- The house-elves who serve wizard families in Harry Potter, a variation where they're held in what is essentially slavery. Most house-elves are perfectly happy with this arrangement, but Dobby, who serves under evil and abusive wizards, is an exception. Making a gift of clothes to one's elf magically releases him or her from bondage.
- The Dresden Files:
- After Harry does a fae of the Summer Court a favor, the debtor dispatches a cadre of brownies to keep his apartment permanently tidy. The condition of their employment is that he can never tell anyone about them, so his friends are left wondering how he suddenly turned from a slob to a neat freak. He also pays them by leaving pizza out for them. However, the brownies are not without their own problems in understanding Harry's dietary needs: once they stocked his pantry with the cereal Froot Loops. Just Froot Loops. He ate them for more than a month.
- Cobbs (the elves from the "Cobbler" tale) appear in one of the short stories. They're ten inches tall, speak with German accents, and wear leiderhosen. Having fallen on hard times with the decline of cobbling as a profession, a family of cobbs took up residence in a mall shoe store; in one of his early cases, Harry reconciled them with the store's owners and got them work, with payment taken from the nearby vending machine. True to the tale, then next time Harry encounters the store it has grown much larger and more prosperous. The cobbs do Harry a favor and he repays them by setting up another gig with his friends the Carpenters. Seven active children equals a lot of shoe repair.
- A device used several times in Victorian fairy tales and by imitators of same like Edward Eager, was to have children go on vacation at a mysterious mansion or similar place and be led on adventures by the local guardian spirit. Examples include Puck (who had retired from being a prominent member of The Fair Folk) in Puck of Puck's Hill by Rudyard Kipling and the Natterjack of The Time Garden by Edward Eager.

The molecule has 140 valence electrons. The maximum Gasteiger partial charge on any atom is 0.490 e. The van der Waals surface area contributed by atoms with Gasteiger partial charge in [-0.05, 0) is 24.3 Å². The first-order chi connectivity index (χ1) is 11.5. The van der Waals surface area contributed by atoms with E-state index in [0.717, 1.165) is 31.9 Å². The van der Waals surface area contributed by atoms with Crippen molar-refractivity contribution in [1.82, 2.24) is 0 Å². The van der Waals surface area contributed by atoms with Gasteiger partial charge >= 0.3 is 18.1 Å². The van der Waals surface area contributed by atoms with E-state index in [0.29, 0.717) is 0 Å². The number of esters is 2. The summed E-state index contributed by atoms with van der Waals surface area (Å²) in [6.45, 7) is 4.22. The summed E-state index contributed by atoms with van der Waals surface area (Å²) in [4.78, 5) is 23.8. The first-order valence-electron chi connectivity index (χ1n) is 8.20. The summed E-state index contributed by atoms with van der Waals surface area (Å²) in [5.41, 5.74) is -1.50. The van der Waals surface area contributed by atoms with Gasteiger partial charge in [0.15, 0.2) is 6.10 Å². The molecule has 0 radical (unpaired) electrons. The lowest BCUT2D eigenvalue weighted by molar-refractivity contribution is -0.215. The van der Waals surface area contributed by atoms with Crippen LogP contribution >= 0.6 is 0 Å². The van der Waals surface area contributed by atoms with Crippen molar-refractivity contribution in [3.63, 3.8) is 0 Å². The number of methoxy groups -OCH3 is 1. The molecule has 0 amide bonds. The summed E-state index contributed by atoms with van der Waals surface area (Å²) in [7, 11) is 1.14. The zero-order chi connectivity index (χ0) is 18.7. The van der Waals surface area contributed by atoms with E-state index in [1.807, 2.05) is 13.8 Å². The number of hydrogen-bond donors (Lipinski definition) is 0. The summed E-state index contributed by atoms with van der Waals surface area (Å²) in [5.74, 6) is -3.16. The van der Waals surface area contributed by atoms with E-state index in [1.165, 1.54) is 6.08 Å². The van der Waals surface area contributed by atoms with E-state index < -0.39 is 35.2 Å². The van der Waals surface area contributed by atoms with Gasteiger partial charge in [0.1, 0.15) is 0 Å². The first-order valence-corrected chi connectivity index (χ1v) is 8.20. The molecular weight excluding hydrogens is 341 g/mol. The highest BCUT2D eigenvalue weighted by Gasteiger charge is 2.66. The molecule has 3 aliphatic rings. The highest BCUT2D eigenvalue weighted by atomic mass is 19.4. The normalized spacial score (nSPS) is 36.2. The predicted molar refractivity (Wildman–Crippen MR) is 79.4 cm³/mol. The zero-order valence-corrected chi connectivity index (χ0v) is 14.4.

- One of the poems in Just for Fun is about The Little Laundry Fairy.
- Dungeons & Dragons: The first Fiend Folio had a version of the Killmoulis which was very similar to the folkloric version.
- Gurps Faerie describes these, as do several of the respective historical sourcebooks (Russia, Vikings, etc.) for those desiring contemporary folklore for a Historical Fantasy campaign.
- A Domovoi features in Quest for Glory IV.
- Tear from Recettear: An Item Shop's Tale counts as this for a business instead of a home. She was sent to Recette's home to at least try to help Recette earn back the debts her Disappeared Dad wracked up so she at least has a chance to avoid having her house seized. While she mainly makes sure that Recette doesn't slack off, she also helps do the chores around the house. This also works on a double level, as Tear herself is already pretty much an indentured servant who was sent to help out Recette by the debt collector company in the first place.
- The eponymous character of Mr. Bogus, while not exactly a fairy per se, but actually a gremlin, is often home alone in the domicile of his best friend Tommy Anybody. Of course, this is also present in the original Claymation vignettes.
- To a certain extent, this is the role of Owen in Gargoyles. He is actually the fairy Puck, who has decided to serve Xanatos because he thought it would be interesting to do so. On more than one occasion, Owen has proven himself to be fiercely defensive of his employer and his employer's family.